Soaring Demand for Metals Calls for Rethink of Recycling Practices, Says International Resource Panel
BERLIN, Germany, April 24, 2013/African Press Organization (APO)/ -- The growth in demand for metals, which could see needs rise by almost ten times current levels, calls for a rethink of recycling practices in order to address negative environmental impacts, according to two reports released today by the UNEP-hosted International Resource Panel.
Launched during a high-level dialogue on Resource Efficiency and Sustainable Management of Metals in Berlin, Environmental Risks and Challenges of Anthropogenic Metals Flows and Cycles provides an overview of the environmental challenges of metals and the potential contribution of recycling to mitigate them. Metal Recycling – Opportunities, Limits, Infrastructure outlines improvements required to metal recycling systems in the 21st century.
“As populations in emerging economies adopt similar technologies and lifestyles to those currently used in OECD countries, global metal needs will be three to nine times larger than all the metals currently used in the world,” said UN Under-Secretary-General and UNEP Executive Director Achim Steiner.
“A far more sophisticated approach is urgently needed to address the challenges of recycling complex products, which contain a broad variety of interlinked metals and materials,” he added. “Product designers need to ensure that materials such as rare earth metals in products ranging from solar panels and wind turbine magnets to mobile phones can still be recovered easily when they reach the end of their life.”
Metals are an essential part of the global economy as core raw materials for infrastructure. Demand is expected to remain strong in the future: in developing countries because of rapid industrialization, and in developed countries because of modern technologies. While renewable energy technologies—as part of the transition to an inclusive green economy—cut greenhouse gas emissions from metals production, they are likely to increase demand as they are more metal-intensive than fossil-fuel energy sources.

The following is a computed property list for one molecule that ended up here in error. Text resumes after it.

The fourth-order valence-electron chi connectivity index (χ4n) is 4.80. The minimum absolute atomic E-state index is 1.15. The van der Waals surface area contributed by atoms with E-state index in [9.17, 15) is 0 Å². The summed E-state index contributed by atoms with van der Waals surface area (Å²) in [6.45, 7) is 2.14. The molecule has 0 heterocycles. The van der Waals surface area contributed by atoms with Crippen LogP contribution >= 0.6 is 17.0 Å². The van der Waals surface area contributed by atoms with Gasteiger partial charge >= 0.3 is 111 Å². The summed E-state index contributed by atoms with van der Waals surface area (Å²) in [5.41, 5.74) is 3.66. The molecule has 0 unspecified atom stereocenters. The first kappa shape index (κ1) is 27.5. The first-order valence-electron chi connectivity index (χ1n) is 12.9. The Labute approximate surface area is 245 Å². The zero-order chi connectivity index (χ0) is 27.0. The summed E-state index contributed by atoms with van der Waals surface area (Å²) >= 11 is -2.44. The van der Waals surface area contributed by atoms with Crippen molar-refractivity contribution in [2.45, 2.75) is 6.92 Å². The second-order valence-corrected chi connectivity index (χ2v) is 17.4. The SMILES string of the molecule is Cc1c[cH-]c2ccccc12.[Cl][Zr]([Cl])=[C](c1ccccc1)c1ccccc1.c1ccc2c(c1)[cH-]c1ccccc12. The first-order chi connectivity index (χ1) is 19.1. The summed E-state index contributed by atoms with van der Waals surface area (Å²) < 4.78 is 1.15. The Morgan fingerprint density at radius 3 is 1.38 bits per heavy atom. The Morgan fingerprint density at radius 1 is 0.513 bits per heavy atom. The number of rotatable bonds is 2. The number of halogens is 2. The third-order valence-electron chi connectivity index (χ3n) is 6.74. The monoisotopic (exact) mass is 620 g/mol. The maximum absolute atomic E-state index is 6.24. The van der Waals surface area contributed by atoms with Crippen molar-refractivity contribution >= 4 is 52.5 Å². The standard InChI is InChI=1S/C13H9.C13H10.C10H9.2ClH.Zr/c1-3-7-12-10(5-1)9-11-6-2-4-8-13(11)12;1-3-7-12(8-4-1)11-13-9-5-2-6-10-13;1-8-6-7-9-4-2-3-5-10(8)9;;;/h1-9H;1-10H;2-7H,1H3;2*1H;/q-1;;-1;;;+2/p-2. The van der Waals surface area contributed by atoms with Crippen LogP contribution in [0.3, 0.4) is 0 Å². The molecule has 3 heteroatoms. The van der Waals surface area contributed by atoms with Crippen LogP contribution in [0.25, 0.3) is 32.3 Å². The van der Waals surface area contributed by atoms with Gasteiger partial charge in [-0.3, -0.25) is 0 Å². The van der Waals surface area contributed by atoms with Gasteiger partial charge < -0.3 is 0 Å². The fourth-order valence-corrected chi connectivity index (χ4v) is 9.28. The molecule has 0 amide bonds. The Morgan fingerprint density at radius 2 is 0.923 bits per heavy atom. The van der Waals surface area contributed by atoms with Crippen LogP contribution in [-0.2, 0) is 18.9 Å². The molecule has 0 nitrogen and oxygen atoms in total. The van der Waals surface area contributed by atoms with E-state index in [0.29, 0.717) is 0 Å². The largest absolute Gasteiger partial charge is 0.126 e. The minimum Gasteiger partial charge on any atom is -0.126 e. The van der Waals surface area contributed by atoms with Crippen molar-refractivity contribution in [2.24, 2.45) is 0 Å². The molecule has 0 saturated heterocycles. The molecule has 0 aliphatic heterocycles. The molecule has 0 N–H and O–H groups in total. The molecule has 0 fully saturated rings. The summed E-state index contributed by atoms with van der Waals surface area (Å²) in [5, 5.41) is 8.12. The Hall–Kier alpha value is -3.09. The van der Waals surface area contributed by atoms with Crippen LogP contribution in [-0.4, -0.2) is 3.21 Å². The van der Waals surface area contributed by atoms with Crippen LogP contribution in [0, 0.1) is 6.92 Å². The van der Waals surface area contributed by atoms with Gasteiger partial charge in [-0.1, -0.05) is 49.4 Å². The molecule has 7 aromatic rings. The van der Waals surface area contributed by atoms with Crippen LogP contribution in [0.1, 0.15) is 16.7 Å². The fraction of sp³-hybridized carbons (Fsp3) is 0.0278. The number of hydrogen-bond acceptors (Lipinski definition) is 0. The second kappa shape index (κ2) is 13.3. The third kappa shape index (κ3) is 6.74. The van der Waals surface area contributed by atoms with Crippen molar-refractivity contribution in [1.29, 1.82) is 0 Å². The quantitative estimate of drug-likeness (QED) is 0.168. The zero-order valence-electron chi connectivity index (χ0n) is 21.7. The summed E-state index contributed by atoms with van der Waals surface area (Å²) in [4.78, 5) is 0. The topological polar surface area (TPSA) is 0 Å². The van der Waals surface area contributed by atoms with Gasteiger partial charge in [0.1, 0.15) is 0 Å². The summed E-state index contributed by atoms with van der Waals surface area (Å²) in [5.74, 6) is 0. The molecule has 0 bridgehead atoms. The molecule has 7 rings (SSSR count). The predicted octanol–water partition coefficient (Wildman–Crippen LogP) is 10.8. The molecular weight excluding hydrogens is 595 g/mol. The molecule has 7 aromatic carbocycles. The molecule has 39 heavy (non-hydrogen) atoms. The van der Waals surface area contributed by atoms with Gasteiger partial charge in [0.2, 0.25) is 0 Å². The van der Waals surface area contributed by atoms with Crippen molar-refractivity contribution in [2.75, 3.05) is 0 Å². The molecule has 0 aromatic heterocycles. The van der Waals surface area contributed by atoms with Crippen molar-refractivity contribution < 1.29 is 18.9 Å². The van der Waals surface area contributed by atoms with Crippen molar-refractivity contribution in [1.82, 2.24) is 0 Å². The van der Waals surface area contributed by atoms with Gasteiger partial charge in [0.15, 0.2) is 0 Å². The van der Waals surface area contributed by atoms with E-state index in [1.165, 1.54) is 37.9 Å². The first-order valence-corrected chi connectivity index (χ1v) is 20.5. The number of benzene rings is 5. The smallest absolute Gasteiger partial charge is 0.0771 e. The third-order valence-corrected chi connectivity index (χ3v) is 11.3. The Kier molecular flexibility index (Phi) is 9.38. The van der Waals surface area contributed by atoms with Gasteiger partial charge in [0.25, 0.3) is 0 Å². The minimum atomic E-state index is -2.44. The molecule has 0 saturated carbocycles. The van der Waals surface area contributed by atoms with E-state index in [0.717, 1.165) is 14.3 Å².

“An increased share of recycling of metals can be expected to alleviate some of the adverse environmental pressures from the use and production of metals,” said Ernst Ulrich von Weizsäcker and Ashok Khosla, co-chairs of the IRP, in a joint statement. “However, increased recycling rates alone will not be sufficient but need to be accompanied by a levelling off of the demand curve for metals.”
The integrated use of metals and their compounds cause local impacts from mining and use 7-8 per cent of the global energy supply. There are also issues related to metal emissions from sources such as fossil fuels and phosphate fertilizer, and the need for a final disposal solution for certain metals where supply has exceeded demand.
Recycling requires significantly less energy per kilogramme of metal produced than primary production, and also decreases the overall local impact of mining. Recycling also slows down the need for exploiting low-grade ores—a more energy-intensive process that is likely to become more common as demand grows—and can help ward off future scarcity of certain commonly used precious metals.
Theoretically, metals can be recycled almost indefinitely, thus presenting a valuable opportunity to reduce environmental degradation, energy and water use and contribute to the transition to a low-carbon, resource-efficient Green Economy.
However, the growing complexity of products makes it difficult to extract all and reuse valuable metals due to the laws of physics and related economics. For example, a mobile phone can contain more than 40 elements, including base metals such as copper and tin and precious and platinum-group metals such as silver, gold and palladium.
In order to boost historically low recycling rates, a global move from a Material-Centric to a Product-Centric approach, in which recycling targets specific components of a product and their complexity at its End of Life (EoL) and devises ways to separate and recover them, is essential.